According to the most recent data, the eurozone economy slowed markedly during winter. Recent surveys have been quite negative following Russia's invasion of Ukraine, although the easing of Covid containment restrictions is a positive development. In fact, while the Economic Sentiment Indicator's drop to 108.5 in March is among the sharpest in the survey's 36-year history, the final composite Purchasing Managers Index only declined by 0.6pts to 54.9, as the services index posted a 0.1pt rise over the month.
Short-term growth outlook
The impacts of Russia's invasion of Ukraine have been felt strongly in Europe. The effects have been unfolding through several channels: energy prices, trade, disruption in supply chains, financial market shocks, and the impact on confidence.
Our April baseline forecast sees GDP growth of 2.8% this year and 2.7% in 2023 (Chart 1), leaving the eurozone economy around 1% below our February pre-conflict baseline. Meanwhile, we have increased our average inflation expectation sharply to 5.9% in 2022.
Chart 1 - GDP growth is slowing this year
Source: Oxford Economics
Moreover, Russia’s invasion of Ukraine also means that more negative scenarios are now plausible alternative developments. In this grimmer scenario, which sees the fighting lasting well into 2023 alongside a series of sanctions imposed by the West and retaliation from Russia via a cut in gas supplies, the eurozone would not post any quarterly growth for the rest of 2022 (Chart 2).
Chart 2 - There are large downside risks to the outlook if the war is prolonged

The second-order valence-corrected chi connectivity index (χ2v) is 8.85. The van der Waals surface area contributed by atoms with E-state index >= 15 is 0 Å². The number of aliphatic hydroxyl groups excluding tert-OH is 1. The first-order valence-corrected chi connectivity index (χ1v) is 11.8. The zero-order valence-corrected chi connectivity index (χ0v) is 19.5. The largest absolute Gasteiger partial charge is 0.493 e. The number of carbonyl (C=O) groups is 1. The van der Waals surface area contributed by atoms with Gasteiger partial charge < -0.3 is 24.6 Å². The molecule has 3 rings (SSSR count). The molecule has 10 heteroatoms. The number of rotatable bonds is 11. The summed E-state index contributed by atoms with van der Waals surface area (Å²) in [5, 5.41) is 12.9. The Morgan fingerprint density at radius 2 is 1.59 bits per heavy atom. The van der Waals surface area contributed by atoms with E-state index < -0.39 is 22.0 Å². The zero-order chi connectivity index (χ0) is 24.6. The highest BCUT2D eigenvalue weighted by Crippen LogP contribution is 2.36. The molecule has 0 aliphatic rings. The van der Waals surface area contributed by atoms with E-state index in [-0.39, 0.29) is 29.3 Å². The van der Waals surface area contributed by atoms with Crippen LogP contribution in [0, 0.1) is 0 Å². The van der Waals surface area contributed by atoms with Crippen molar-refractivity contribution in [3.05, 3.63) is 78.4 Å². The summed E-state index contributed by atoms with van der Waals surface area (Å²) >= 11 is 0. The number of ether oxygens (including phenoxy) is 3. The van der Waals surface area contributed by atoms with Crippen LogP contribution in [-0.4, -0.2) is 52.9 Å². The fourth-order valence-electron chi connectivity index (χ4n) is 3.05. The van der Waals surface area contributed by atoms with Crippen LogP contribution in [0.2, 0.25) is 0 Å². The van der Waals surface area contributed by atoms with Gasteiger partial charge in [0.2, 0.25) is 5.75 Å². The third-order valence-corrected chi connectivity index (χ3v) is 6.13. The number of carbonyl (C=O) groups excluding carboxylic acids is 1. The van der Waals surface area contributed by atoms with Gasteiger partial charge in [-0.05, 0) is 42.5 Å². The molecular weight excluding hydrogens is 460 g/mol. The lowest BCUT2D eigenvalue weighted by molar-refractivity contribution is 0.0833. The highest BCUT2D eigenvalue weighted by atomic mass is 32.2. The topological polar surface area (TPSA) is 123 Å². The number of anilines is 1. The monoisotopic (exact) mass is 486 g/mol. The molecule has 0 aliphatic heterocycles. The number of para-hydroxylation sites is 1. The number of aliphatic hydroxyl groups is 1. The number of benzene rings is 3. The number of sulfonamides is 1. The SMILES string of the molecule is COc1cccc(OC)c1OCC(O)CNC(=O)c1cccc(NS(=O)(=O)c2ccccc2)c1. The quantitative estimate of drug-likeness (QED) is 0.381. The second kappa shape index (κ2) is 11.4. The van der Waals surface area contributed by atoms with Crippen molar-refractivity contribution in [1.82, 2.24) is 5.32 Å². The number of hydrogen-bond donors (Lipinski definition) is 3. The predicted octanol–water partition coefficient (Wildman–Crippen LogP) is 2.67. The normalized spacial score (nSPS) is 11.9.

Source: Oxford Economics/Haver Analytics
Key drivers of our short-term forecast
Inflation to take a toll on consumption growth. In our pre-conflict scenario, household consumption was expected to post a robust outturn this year, but with inflation remaining higher for longer and confidence already declining, this assumption is no longer valid. While we still expect a rebound in Q2 as the economy emerges from the Omicron outbreak, headwinds are mounting for the rest of the year. Moreover, a stronger hit to confidence, together with a slower normalisation in savings rates and higher inflation, could prompt some consumers to delay or cancel their purchases, resulting in slower economic activity than expected.
Supply chains to be impacted. While manufacturing sub-sectors in the eurozone's largest economies do not have a high proportion of production inputs coming from Russia, there is evidence that the ongoing war has hurt the supply of some crucial parts in certain sectors, such as the automotive industry. Russia and Ukraine account for a sizeable share of European imports in some key areas, beyond energy commodities. Hard data available are not yet showing the impact from this, but looking ahead, we expect surging energy and input costs, supply bottlenecks, and high transportation prices to intensify and become a drag on the industrial recovery. This will mean that industrial activity will remain subdued.
Chart 3 - Consumption growth in 2022 is increasingly reliant on households' savings
Source: Oxford Economics/Haver Analytics
Inflation to average 6% this year. The war in Ukraine has exacerbated a number of recent price dynamics, causing eurozone flash inflation to jump to a record 7.5% y/y in March, up from an already strong 5.9% in February. Board-based price pressures were behind the surge, with inflation in Spain close to 10%, Germany at 7.6%, Italy around 7%, and France at 5.1%. Skyrocketing energy prices remained the main driver, with energy inflation picking up by 45% y/y in March. Food prices and core inflation increased strongly over the month as well.
We see inflation remaining higher for longer and now expect it to average 5.9% this year, up from 3.9% in our pre-conflict forecast. But our current expectation that gas prices will decline from Q4 2022 onward, assuming the conflict ends by the end of this year, entails a high level of uncertainty and upside risk.
Monetary policy support starting to be withdrawn. While the ECB remained open to a rate hike this year, it retained large flexibility given the high level of uncertainty. We think that the central bank will end up using that flexibility. We therefore stick to our view that, while a rate hike this year is still possible, it is more likely the ECB will raise rates early next year, when the impact of the war in Ukraine on Europe should be clearer.